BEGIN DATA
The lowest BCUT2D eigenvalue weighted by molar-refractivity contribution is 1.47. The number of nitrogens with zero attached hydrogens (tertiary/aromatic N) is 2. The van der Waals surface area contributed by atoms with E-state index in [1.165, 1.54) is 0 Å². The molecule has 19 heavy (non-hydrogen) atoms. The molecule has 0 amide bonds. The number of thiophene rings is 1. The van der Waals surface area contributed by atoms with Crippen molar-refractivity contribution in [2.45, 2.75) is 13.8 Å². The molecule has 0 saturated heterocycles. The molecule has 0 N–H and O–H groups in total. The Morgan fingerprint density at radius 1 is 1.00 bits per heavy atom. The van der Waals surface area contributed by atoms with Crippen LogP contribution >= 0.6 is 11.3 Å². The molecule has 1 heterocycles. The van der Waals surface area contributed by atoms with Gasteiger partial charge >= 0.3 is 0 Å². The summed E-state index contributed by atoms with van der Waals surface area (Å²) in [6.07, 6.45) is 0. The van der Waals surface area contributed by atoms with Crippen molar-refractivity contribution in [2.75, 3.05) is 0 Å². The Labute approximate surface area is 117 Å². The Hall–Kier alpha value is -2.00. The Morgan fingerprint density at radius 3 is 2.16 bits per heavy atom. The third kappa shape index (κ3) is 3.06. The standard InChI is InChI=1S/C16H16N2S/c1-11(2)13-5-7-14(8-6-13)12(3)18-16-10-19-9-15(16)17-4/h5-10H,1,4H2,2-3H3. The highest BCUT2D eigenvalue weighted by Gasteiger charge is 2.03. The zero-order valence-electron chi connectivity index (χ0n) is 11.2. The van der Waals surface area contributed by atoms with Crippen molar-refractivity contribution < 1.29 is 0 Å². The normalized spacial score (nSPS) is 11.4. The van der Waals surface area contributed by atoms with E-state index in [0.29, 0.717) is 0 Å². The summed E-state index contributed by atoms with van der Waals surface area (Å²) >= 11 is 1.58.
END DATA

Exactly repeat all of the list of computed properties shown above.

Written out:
The lowest BCUT2D eigenvalue weighted by molar-refractivity contribution is 1.47. The number of nitrogens with zero attached hydrogens (tertiary/aromatic N) is 2. The van der Waals surface area contributed by atoms with E-state index in [1.165, 1.54) is 0 Å². The molecule has 19 heavy (non-hydrogen) atoms. The molecule has 0 amide bonds. The number of thiophene rings is 1. The van der Waals surface area contributed by atoms with Crippen molar-refractivity contribution in [2.45, 2.75) is 13.8 Å². The molecule has 0 saturated heterocycles. The molecule has 0 N–H and O–H groups in total. The Morgan fingerprint density at radius 1 is 1.00 bits per heavy atom. The van der Waals surface area contributed by atoms with Crippen LogP contribution >= 0.6 is 11.3 Å². The molecule has 1 heterocycles. The van der Waals surface area contributed by atoms with Gasteiger partial charge >= 0.3 is 0 Å². The summed E-state index contributed by atoms with van der Waals surface area (Å²) in [6.07, 6.45) is 0. The van der Waals surface area contributed by atoms with Crippen molar-refractivity contribution in [2.75, 3.05) is 0 Å². The Labute approximate surface area is 117 Å². The Hall–Kier alpha value is -2.00. The Morgan fingerprint density at radius 3 is 2.16 bits per heavy atom. The third kappa shape index (κ3) is 3.06. The standard InChI is InChI=1S/C16H16N2S/c1-11(2)13-5-7-14(8-6-13)12(3)18-16-10-19-9-15(16)17-4/h5-10H,1,4H2,2-3H3. The highest BCUT2D eigenvalue weighted by Gasteiger charge is 2.03. The zero-order valence-electron chi connectivity index (χ0n) is 11.2. The van der Waals surface area contributed by atoms with Crippen molar-refractivity contribution < 1.29 is 0 Å². The normalized spacial score (nSPS) is 11.4. The van der Waals surface area contributed by atoms with E-state index in [0.29, 0.717) is 0 Å². The summed E-state index contributed by atoms with van der Waals surface area (Å²) >= 11 is 1.58.